The media is one of the institutions that has suffered the greatest decline in public trust over recent years, according to GlobeScan’s long-term tracking. One country where trust in the fourth estate has been in particularly short supply is the UK, and events this week have placed the media’s problems firmly back in the spotlight.
Public outcry was sparked by revelations 18 months ago that a major British tabloid, the News of the World, had hacked the voice-mail of murdered teenager Milly Dowler. This led to the launching of a wide-ranging inquiry into the “culture, ethics, and practices” of Britain’s press. The “Leveson inquiry” reported back Thursday, recommending the establishment of a system of statutory media regulation, which critics allege will curtail the ability of the press to expose abuses of power. But our data suggest that in this conflict between influential social stakeholders, Britons’ instincts are likely to be on the side of the politicians rather than the media. As this chart shows, UK trust in government to operate in society’s best interests outdistances trust in the media by a large margin.
However, distrust of the press is nothing new in Britain. Net trust in the British media may languish at -39 percent, but this has barely changed since 2001/2. Despite defenders of press freedom pointing to occasions when the media have drawn attention to wrongdoing, the British public are dubious about the press’ ability to have a positive impact on social problems. Net trust in the media has fallen substantially in the US and is also very low, at -22 percent, which may be a reflection of the polarized nature of politics and the widespread impression that the press itself has split into partisan factions. This contrasts sharply with France, where a culture of deference towards power, as highlighted by the Strauss-Kahn affair, and strict privacy laws combine with a higher estimation of the media’s potential to make a difference.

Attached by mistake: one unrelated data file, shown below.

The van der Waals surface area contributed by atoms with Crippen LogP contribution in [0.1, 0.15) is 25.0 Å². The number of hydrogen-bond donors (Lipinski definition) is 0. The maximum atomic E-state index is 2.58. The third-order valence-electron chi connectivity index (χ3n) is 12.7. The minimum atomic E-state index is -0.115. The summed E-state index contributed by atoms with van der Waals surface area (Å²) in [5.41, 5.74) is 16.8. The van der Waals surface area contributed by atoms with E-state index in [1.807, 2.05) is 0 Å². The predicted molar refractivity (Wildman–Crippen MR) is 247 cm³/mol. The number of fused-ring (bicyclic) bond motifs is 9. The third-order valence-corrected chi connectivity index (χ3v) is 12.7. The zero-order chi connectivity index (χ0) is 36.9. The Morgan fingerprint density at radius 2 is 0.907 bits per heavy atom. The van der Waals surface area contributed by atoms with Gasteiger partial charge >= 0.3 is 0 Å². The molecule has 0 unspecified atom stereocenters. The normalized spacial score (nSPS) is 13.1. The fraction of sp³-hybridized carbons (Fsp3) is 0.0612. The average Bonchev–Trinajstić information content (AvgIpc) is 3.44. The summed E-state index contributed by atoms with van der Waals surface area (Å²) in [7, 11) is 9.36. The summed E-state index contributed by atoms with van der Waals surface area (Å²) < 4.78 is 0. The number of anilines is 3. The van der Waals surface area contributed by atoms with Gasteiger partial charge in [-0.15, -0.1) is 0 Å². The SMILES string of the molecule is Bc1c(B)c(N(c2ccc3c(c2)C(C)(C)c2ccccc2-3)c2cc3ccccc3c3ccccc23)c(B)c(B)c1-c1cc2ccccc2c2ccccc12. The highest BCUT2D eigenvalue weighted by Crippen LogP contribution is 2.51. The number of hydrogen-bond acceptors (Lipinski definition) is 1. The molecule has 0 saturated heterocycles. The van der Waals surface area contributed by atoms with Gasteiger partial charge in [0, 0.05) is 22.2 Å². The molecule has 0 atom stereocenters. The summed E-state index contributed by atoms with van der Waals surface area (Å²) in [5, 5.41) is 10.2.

Britons’ significantly greater trust in government may come as a surprise to a UK media that has portrayed itself as a counterbalance to politicians. It highlights a long-term British exasperation with their anarchic press, though it mirrors a trend seen throughout the developed world to greater or lesser degrees. With critics of greater oversight of the press holding France up as an example of what to avoid, it is curious to see the press being perceived as more influential in that country. The challenge for British policymakers will now be to carry the public with them as they attempt to resolve this emotional issue with real implications for governance.
Finding from the GlobeScan Radar, Wave 2, 2012
This post was written by former GlobeScan Research Director, Sam Mountford.
Britons likely to favour government in media intrusion controversy
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